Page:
What is GM’s foreign exchange hedging policy?
GM’s foreign exchange hedging policy has three primary objectives. Its first objective is to reduce cash flow and earnings volatility. Specifically, management hedges the company’s transaction exposures and consciously ignores any balance sheet exposures (translation exposures). Second, GM aims to minimize the management time and costs dedicated to global FX management. The company employs a passive FX management strategy since an internal study determined that the investment of resources in active FX management had not resulted in significant outperformance of passive benchmarks. The third objective is to align FX management with the firm’s core automotive business. The passive policy adopted by GM is to hedge 50% of all significant foreign exchange commercial (operating) exposures on a regional level (General Motors North America, General Motors Europe, General Motors Asian Pacific, and General Motors Latin America, Africa, Middle East). Each regional treasury center is required to use particular derivative instruments over specified time horizons. The guidelines are as follows: forward contract to hedge 50% of the exposures for months one through six and options to hedge 50% of the exposures for months seven through twelve. In general, at least 25% of the combined hedge on a particular currency is to be held in options in order to assure flexibility. What do you think of GM’s foreign exchange policy? More specifically, what are the questionable aspects of GM’s policy? GM’s strategy for its foreign exchange policy consists of clear objectives and FX management alignment with operational activities. The company’s passive hedging strategy is reflective of GM’s policy to focus on its underlying business rather than speculate on the movements of FX. From this standpoint, GM’s treasury department is provided with specific guidelines in their functions. For example, each regional treasury center is...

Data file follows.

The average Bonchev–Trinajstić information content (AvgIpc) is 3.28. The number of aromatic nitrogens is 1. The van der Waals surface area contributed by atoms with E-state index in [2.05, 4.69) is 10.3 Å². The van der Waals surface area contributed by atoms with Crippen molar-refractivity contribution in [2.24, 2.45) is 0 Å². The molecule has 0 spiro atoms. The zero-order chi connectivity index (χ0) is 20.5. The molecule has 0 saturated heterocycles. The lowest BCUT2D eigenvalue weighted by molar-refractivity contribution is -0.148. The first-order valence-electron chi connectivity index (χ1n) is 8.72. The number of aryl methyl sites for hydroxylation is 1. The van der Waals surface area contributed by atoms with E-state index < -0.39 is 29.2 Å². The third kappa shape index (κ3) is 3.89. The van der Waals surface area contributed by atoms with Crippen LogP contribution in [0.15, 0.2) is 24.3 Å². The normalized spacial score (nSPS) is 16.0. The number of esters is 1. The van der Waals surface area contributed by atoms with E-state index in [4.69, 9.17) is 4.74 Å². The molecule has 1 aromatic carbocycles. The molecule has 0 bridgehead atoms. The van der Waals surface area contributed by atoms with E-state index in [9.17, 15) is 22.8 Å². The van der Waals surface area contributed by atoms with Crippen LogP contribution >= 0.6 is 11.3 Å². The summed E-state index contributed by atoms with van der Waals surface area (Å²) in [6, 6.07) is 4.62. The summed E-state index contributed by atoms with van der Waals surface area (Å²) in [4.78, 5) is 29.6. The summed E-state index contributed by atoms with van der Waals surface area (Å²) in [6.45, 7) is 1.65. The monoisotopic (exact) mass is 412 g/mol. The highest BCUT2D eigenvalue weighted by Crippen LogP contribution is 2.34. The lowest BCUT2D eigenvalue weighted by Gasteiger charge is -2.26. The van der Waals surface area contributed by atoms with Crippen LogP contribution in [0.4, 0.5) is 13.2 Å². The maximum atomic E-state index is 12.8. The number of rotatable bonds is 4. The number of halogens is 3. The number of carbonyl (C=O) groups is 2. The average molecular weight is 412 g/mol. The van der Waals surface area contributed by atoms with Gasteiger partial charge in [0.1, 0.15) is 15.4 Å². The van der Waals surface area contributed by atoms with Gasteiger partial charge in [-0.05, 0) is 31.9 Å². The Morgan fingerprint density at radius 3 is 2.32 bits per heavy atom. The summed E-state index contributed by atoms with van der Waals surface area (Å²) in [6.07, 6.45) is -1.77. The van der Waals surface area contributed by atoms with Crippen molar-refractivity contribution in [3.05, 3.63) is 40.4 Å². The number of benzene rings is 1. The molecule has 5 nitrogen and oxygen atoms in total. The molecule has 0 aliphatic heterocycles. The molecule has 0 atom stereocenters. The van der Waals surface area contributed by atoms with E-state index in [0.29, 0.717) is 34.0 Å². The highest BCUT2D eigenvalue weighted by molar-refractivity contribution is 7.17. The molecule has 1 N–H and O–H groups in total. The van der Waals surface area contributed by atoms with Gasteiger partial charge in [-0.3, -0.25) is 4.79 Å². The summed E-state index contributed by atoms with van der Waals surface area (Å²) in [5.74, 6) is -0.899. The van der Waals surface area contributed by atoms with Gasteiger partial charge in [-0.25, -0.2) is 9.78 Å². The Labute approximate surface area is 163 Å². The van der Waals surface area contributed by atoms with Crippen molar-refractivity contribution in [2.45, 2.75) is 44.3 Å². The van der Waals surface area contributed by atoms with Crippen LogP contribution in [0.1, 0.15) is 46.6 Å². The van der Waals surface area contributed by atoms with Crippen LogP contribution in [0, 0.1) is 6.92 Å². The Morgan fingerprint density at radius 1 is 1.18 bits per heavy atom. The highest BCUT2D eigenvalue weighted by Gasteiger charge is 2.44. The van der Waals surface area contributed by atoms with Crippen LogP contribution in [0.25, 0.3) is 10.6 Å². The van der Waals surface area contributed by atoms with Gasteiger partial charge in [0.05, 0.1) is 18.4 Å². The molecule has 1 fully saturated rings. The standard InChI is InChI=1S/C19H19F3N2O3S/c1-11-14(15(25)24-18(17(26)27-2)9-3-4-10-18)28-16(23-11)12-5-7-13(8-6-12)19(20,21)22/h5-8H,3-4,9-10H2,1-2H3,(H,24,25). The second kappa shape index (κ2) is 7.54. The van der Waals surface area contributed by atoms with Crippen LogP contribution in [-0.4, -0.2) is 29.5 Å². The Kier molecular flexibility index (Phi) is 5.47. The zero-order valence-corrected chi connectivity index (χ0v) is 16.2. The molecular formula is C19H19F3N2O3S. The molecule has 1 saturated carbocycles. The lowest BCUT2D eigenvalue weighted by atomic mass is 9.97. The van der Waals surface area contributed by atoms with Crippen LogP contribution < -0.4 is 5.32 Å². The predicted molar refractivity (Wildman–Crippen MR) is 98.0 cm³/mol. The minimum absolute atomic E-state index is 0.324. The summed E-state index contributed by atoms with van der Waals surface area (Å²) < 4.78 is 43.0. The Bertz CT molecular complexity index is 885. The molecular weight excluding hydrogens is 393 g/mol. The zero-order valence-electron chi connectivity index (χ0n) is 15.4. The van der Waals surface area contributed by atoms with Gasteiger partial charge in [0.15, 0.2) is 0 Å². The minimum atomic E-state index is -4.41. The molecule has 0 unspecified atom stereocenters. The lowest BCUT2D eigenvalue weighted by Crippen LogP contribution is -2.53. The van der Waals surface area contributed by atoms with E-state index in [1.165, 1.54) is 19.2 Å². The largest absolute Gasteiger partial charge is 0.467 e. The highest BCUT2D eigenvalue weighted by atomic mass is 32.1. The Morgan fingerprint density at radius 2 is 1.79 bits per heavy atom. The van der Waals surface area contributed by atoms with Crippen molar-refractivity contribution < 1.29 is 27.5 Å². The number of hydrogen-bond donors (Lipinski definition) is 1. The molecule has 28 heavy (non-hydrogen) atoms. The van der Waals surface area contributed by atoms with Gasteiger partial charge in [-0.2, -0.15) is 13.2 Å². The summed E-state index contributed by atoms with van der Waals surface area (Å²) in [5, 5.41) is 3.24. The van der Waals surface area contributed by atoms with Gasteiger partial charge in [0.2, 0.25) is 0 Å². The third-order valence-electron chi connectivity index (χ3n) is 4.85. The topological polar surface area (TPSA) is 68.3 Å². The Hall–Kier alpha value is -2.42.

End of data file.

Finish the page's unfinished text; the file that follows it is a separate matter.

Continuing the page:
Please join StudyMode to read the full document